High school students share in ocean discovery through URI link to Ballard expedition

Telepresence event showcases education-ocean science connections supported by Question 2

NARRAGANSETT, R.I., Nov. 2, 2018 — Students in an engineering class at Central Falls High School can boast to friends that they were able to interact with scientists who were the first to observe last week’s rare discovery of thousands of octopuses tending their eggs 3,000 meters below the ocean surface in waters off California.

That unexpected scientific discovery and the technologies used were shared Nov. 1 when the Inner Space Center at the University of Rhode Island’s Graduate School of Oceanography connected the students in real time to renowned ocean explorer and URI Oceanography Professor Robert Ballard’s expedition aboard the EV Nautilus.

The event demonstrated the important links among ocean research, higher education in ocean science and K-12 teacher education, which Question 2, the higher education bond on the Nov. 6 ballot, seeks to enhance. The measure would provide $45 million to URI and $25 million to Rhode Island College for infrastructure and program enhancements that advance ocean science and teacher education.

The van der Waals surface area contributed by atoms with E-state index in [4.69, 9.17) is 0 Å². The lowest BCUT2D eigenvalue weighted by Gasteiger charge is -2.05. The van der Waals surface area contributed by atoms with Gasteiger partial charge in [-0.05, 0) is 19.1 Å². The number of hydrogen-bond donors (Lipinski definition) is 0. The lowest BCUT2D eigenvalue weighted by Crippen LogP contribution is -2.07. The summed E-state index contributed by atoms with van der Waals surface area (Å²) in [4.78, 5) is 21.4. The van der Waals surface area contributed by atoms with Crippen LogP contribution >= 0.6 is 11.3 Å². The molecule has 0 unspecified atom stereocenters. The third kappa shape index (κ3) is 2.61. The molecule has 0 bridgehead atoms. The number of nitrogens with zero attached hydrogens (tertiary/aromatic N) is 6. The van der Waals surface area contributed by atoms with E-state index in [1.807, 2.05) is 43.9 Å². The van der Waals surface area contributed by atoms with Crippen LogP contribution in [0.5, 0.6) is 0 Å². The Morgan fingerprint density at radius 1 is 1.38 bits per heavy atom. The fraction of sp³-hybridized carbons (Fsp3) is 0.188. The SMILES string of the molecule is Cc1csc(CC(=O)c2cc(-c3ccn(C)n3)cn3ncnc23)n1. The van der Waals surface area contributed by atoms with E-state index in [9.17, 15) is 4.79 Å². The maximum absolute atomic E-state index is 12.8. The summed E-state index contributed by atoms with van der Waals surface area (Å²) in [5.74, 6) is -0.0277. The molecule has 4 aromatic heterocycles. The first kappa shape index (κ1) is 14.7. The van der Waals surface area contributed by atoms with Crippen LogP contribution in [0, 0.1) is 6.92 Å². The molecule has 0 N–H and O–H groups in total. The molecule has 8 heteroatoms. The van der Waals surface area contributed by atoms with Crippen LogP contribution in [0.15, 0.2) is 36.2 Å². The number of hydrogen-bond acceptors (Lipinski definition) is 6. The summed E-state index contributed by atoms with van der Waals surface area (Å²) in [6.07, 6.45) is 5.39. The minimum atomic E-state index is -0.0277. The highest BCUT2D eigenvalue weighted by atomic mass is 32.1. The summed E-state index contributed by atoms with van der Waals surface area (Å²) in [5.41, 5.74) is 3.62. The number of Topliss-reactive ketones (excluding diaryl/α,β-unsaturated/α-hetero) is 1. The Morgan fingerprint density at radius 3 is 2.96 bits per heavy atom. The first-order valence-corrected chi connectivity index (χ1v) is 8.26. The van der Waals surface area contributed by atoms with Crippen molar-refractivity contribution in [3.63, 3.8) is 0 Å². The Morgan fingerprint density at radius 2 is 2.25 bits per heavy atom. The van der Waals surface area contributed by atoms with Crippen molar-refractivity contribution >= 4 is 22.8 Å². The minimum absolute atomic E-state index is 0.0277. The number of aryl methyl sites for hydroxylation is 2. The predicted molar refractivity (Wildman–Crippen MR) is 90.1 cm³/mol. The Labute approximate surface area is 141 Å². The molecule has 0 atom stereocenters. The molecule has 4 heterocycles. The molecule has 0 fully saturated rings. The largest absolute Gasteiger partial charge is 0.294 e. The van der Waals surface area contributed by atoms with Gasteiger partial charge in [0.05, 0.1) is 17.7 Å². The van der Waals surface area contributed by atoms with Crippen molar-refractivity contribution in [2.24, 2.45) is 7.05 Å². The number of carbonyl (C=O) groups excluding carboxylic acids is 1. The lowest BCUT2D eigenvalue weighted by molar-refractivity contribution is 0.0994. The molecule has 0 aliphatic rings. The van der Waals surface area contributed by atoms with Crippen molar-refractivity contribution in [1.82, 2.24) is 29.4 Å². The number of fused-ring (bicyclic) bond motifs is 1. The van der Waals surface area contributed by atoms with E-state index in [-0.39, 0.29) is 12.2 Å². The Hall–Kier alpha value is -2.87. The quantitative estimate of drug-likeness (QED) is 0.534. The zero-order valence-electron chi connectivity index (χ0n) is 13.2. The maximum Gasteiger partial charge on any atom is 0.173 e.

Control room
Inner Space Center Director Dwight Coleman, left, and ROV pilot Mike Filimon are projected on the two-story screen at the center, while engineers and technicians monitor operations in the control room. They were speaking from aboard the EV Nautilus in California. (URI photo/Michael Salerno)

In addition to seeing the unprecedented number of brooding octopuses discovered along the seafloor of the Monterey Bay National Marine Sanctuary, the students learned that venturing with remotely operated vehicles to ocean depths of 3,000 meters or more requires researchers to have the most advanced technical and scientific expertise, as well as an unbridled sense of adventure and unflappable demeanor when events go awry — not to mention highly sophisticated and costly exploration vessels and equipment.

Because of those factors, “only a very small club can work at 20,000 feet” deep, Ballard told the students from aboard the EV Nautilus, the flagship exploration vessel of his Ocean Exploration Trust. But for an hour at the end of their school day, the students were members of that club, and they made the most of it, asking questions about the challenges of using equipment in the deep — such as extreme pressure, corrosion and damaging currents — and what type of education prepares you to be an ocean explorer.

Ballard, a URI alumnus known around the world for his discovery of the wreck of the Titanic, advised the students to “study everything,” noting that he majored in chemistry and geology and minored in math and physics before earning a Ph.D. in oceanography at URI.

“I really have a Swiss army knife in my head,” he said. “Get a really broad education and you will always be able to reinvent yourself, as I have done.”